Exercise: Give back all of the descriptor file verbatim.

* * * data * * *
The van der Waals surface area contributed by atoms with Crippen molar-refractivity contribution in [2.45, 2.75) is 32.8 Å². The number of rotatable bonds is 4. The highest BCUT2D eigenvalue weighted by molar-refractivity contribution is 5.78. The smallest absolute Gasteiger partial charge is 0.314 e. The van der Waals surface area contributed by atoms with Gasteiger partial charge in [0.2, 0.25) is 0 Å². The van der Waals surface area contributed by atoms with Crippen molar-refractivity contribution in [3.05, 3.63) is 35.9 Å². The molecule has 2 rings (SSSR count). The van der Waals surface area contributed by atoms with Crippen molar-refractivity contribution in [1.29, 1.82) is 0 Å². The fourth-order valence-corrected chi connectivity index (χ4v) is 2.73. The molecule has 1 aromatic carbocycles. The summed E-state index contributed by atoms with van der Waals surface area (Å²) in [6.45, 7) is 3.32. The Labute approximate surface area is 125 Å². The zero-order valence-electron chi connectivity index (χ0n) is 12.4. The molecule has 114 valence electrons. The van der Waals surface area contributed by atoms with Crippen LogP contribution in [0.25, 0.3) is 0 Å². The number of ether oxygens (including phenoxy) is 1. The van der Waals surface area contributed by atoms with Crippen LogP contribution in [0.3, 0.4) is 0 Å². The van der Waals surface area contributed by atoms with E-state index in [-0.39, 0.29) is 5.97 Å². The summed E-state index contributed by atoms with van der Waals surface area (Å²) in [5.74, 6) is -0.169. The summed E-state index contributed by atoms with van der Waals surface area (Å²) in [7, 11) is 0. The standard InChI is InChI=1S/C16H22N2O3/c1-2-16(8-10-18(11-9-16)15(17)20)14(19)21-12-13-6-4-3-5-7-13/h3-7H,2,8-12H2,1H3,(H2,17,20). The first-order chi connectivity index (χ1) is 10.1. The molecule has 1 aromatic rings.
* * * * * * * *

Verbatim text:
The van der Waals surface area contributed by atoms with Crippen molar-refractivity contribution in [2.45, 2.75) is 32.8 Å². The number of rotatable bonds is 4. The highest BCUT2D eigenvalue weighted by molar-refractivity contribution is 5.78. The smallest absolute Gasteiger partial charge is 0.314 e. The van der Waals surface area contributed by atoms with Gasteiger partial charge in [0.2, 0.25) is 0 Å². The van der Waals surface area contributed by atoms with Crippen molar-refractivity contribution in [3.05, 3.63) is 35.9 Å². The molecule has 2 rings (SSSR count). The van der Waals surface area contributed by atoms with Crippen molar-refractivity contribution in [1.29, 1.82) is 0 Å². The fourth-order valence-corrected chi connectivity index (χ4v) is 2.73. The molecule has 1 aromatic carbocycles. The summed E-state index contributed by atoms with van der Waals surface area (Å²) in [6.45, 7) is 3.32. The Labute approximate surface area is 125 Å². The zero-order valence-electron chi connectivity index (χ0n) is 12.4. The molecule has 114 valence electrons. The van der Waals surface area contributed by atoms with Crippen LogP contribution in [0.25, 0.3) is 0 Å². The number of ether oxygens (including phenoxy) is 1. The van der Waals surface area contributed by atoms with Crippen LogP contribution in [0.3, 0.4) is 0 Å². The van der Waals surface area contributed by atoms with E-state index in [-0.39, 0.29) is 5.97 Å². The summed E-state index contributed by atoms with van der Waals surface area (Å²) in [5.74, 6) is -0.169. The summed E-state index contributed by atoms with van der Waals surface area (Å²) in [7, 11) is 0. The standard InChI is InChI=1S/C16H22N2O3/c1-2-16(8-10-18(11-9-16)15(17)20)14(19)21-12-13-6-4-3-5-7-13/h3-7H,2,8-12H2,1H3,(H2,17,20). The first-order chi connectivity index (χ1) is 10.1. The molecule has 1 aromatic rings.